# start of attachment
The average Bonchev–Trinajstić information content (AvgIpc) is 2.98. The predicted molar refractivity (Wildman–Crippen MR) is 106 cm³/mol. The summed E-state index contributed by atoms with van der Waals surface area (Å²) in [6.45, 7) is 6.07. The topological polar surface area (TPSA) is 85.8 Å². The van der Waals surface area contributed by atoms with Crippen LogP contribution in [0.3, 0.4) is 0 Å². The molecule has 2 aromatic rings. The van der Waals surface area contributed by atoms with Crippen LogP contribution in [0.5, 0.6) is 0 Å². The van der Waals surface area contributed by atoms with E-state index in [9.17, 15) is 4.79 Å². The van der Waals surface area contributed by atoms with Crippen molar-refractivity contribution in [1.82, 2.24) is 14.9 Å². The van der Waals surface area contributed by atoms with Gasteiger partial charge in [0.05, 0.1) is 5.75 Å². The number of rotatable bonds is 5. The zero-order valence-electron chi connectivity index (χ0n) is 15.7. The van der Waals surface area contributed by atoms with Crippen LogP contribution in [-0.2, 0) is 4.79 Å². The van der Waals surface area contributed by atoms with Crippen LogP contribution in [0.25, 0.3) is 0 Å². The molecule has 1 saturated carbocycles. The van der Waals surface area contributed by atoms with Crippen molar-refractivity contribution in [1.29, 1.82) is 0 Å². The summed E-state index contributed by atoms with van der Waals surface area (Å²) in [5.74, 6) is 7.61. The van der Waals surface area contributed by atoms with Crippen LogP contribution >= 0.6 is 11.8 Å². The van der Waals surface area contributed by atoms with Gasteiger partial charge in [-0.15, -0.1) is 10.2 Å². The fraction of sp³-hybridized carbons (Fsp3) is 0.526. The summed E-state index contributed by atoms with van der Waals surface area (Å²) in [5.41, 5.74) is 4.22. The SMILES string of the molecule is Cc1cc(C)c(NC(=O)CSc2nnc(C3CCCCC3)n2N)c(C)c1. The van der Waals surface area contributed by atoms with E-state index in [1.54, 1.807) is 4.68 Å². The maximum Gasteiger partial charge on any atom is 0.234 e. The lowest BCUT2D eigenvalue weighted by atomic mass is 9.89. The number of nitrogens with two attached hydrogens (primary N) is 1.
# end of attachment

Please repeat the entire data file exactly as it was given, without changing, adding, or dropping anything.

The average Bonchev–Trinajstić information content (AvgIpc) is 2.98. The predicted molar refractivity (Wildman–Crippen MR) is 106 cm³/mol. The summed E-state index contributed by atoms with van der Waals surface area (Å²) in [6.45, 7) is 6.07. The topological polar surface area (TPSA) is 85.8 Å². The van der Waals surface area contributed by atoms with Crippen LogP contribution in [0.3, 0.4) is 0 Å². The molecule has 2 aromatic rings. The van der Waals surface area contributed by atoms with Crippen LogP contribution in [0.5, 0.6) is 0 Å². The van der Waals surface area contributed by atoms with E-state index in [9.17, 15) is 4.79 Å². The van der Waals surface area contributed by atoms with Crippen molar-refractivity contribution in [1.82, 2.24) is 14.9 Å². The van der Waals surface area contributed by atoms with Gasteiger partial charge in [0.05, 0.1) is 5.75 Å². The number of rotatable bonds is 5. The zero-order valence-electron chi connectivity index (χ0n) is 15.7. The van der Waals surface area contributed by atoms with Crippen LogP contribution in [-0.2, 0) is 4.79 Å². The van der Waals surface area contributed by atoms with Crippen LogP contribution in [0.25, 0.3) is 0 Å². The molecule has 1 saturated carbocycles. The van der Waals surface area contributed by atoms with Crippen molar-refractivity contribution in [1.29, 1.82) is 0 Å². The summed E-state index contributed by atoms with van der Waals surface area (Å²) in [5.74, 6) is 7.61. The van der Waals surface area contributed by atoms with Crippen LogP contribution >= 0.6 is 11.8 Å². The van der Waals surface area contributed by atoms with Gasteiger partial charge in [-0.15, -0.1) is 10.2 Å². The fraction of sp³-hybridized carbons (Fsp3) is 0.526. The summed E-state index contributed by atoms with van der Waals surface area (Å²) in [5.41, 5.74) is 4.22. The SMILES string of the molecule is Cc1cc(C)c(NC(=O)CSc2nnc(C3CCCCC3)n2N)c(C)c1. The van der Waals surface area contributed by atoms with E-state index in [1.54, 1.807) is 4.68 Å². The maximum Gasteiger partial charge on any atom is 0.234 e. The lowest BCUT2D eigenvalue weighted by atomic mass is 9.89. The number of nitrogens with two attached hydrogens (primary N) is 1.